At the end of a couple of weeks in Europe and being here in Glasgow during this past week has heightened my sensitivity to how democracy, devoid of deliberation and focused only on numeric results, has been hijacked and rendered ineffective for making complex decisions related to governance of complex issues. The UK is currently paying the price for a ridiculous decision made in June of 2016 to leave the European Union. Whatever you think of the merits of Brexit, there can be no denying that the method for doing so has been deeply flawed both in its democratic implementation and the subsequent negotiation. Britain is currently mired in apolitical, constitutional and economic mess of its own making.
So how to we make better decisions together? This video has some very interesting hypotheses that combine complexity science with deliberation practice. It’s worth reflecting on.
Brilliant. And tremendous video. Thank you.
Great article Chris! I’ve followed Dan Ariely for a long time. His work has influenced me in several different instances. Thank you for this video – I had not seen it and will be using it in my work.
Isn’t this proof that AoH is meaningful in the world today? I love that you shared this.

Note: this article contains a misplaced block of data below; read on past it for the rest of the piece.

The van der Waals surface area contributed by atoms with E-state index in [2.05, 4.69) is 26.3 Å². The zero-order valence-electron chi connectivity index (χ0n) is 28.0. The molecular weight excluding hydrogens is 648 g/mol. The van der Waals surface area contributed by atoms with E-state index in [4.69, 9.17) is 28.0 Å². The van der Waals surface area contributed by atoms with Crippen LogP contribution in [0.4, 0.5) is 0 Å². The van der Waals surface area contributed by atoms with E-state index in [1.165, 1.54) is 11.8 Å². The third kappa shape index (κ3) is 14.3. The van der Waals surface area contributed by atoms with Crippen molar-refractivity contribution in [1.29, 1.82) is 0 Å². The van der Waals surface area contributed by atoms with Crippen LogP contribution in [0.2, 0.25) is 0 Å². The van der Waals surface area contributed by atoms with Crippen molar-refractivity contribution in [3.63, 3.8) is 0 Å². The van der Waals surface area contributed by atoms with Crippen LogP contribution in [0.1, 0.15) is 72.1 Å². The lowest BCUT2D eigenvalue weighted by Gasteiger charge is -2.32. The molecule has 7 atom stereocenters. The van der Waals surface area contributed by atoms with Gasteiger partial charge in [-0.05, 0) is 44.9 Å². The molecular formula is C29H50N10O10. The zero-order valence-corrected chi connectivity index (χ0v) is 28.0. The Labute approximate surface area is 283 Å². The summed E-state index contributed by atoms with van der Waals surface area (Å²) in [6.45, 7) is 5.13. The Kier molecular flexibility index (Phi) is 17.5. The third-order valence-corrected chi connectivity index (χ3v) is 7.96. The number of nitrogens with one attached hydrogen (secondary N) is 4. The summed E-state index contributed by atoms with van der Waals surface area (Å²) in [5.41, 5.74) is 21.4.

Interesting, though it raises some additional questions where such an approach may not be optimal. I’ve worked with groups tasked with coping with major, even existential challenges to their organizations, where boldness and risk-taking was essential. What we found was that the group deliberation process essentially rejected as ‘outliers’ the boldest ideas, and led the group to prefer seemingly safer approaches. In hindsight the resulting decisions were disastrous, where much riskier decisions might have saved the day. Also, my experience is that some kinds of decisions do not benefit from the ‘wisdom of crowds’ (no matter how well-constituted and diverse) at all. That’s why I’m intrigued by the Reinventing Organizations approach of delegating MOST decision-making to individuals (provided they are competent at consulting with others as appropriate) who are recognized as having the creativity, track record or expertise needed to make these decisions effectively, and having larger groups seek consensus only on the small number of issues where the ‘wisdom of crowds’ warrants such involvement.
Yes. This is a critical perspective. Using he research here gives us clarity to make choices about how we make decisions, not an orthodoxy. Thanks for this perspective.
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